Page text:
Making the Most of Study Abroad Programs
Events at cultural centers offer foreign students a chance to meet Russians and get involved in city life.
Published: September 26, 2012 (Issue # 1728)
While the majority of foreign students leave the city happy, many will experience homesickness and culture shock at first.
Every year, hundreds of foreign students come to St. Petersburg to study Russian. Most of them complete their study programs during the course of several months and leave with an improved knowledge of Russian and, inevitably, a few tales of their adventures in Russia. But every year, there are also students for whom the experience turns out to be something to be endured rather than enjoyed. So what is the recipe for a successful study experience in St. Petersburg, and what are the pitfalls that should be avoided?
The problems that students encounter during study abroad are fairly universal and include homesickness, culture shock, acclimatization to the weather and, of course, the language barrier. Student representatives say that the way in which the home universities prepare their students for these issues can make a difference to how much the students get out of their time here.
Some home universities may limit themselves to briefing students about insurance and life in a homestay (albeit with some very useful information about slippers, table etiquette and how to effectively boil water).
Ingrid Nelson and Courtney Himebrook, two former students of the Council on International Educational Exchange (CIEE) program for U.S. students at St. Petersburg State University, said that while they got a lot out of the CIEE program itself once they were here, they were not adequately prepared by the study abroad departments of their home universities.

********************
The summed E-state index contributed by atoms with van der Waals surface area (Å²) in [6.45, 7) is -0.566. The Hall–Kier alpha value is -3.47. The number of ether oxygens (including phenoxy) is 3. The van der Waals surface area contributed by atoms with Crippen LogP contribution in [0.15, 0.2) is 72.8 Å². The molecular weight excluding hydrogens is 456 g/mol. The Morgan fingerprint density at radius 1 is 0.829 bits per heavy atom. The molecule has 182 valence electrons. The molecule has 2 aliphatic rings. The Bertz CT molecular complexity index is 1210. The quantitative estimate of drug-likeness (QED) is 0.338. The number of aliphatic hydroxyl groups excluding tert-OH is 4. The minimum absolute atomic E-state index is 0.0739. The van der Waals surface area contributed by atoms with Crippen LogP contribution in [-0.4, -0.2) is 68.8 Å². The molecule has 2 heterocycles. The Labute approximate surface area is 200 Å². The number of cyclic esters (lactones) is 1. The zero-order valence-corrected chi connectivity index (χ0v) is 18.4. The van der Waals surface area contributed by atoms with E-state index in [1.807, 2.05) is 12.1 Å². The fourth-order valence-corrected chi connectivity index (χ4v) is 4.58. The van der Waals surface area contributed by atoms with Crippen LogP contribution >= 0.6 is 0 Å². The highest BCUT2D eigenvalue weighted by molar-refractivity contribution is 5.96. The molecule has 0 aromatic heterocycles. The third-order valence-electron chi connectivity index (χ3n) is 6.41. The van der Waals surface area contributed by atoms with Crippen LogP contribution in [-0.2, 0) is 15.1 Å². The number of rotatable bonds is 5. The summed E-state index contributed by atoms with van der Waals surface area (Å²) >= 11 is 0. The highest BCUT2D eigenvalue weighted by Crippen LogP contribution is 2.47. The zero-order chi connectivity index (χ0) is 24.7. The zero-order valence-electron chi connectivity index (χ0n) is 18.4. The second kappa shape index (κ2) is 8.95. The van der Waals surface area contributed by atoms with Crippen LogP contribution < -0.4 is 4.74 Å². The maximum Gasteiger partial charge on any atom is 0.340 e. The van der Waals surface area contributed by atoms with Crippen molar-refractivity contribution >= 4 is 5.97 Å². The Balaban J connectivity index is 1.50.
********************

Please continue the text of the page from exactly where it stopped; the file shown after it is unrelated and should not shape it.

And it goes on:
“I felt as though I had no idea of what was going to be happening during my time abroad. I didn’t have enough information about what exactly was going on before I left,” Nelson said.
According to Kathryn Alcock, resident director for the American Institute for Foreign Study (AIFS), which has run courses at the St. Petersburg State Polytechnic University for more than 20 years, her students have to be thoroughly prepared before coming to Russia, because for a lot of them, it is the first time they have left the country. She outlines the preparatory steps taken as follows: A pre-departure meeting at the students’ home university, pre-departure information from AIFS and an orientation week upon arrival.
Natalya Rostovtseva, director of the Benedict School language center in St. Petersburg that provides courses for British students studying on the Russian Language Undergraduate Studies (RLUS) programs in St. Petersburg, agreed that lack of preparation by home universities is a common complaint among students.
“Better preparation in their own country would help students,” she said. “For example, two of our students this semester could not cross the border because they thought an invitation was equivalent to a visa.”
Rostovtseva conceived the idea of creating a tailor-made program specifically oriented toward foreigners back in 1992 when she was teaching philosophy at St. Petersburg State University. Before then, foreign students coming to the country to learn the language studied alongside Russians on regular degree programs. With the help of friends and contacts at British universities and her colleagues at the State University, she set up a program designed to meet the needs of British students coming to Russia — a curriculum that included not only language awareness, but also cultural, historical and contemporary features that would help students accomplish more during their short time abroad.
The aim of the program is to “try to create a connection between the language and the cultural environment,” according to Rostovtseva. “We read newspapers with the students, watch TV programs and watch Russian films and get them to discuss what they’ve seen,” she said.
“Language, a professional tool, is not the only benefit of study abroad — a year here also makes you think more broadly, and flexibility and tolerance in our society is a great, great thing.”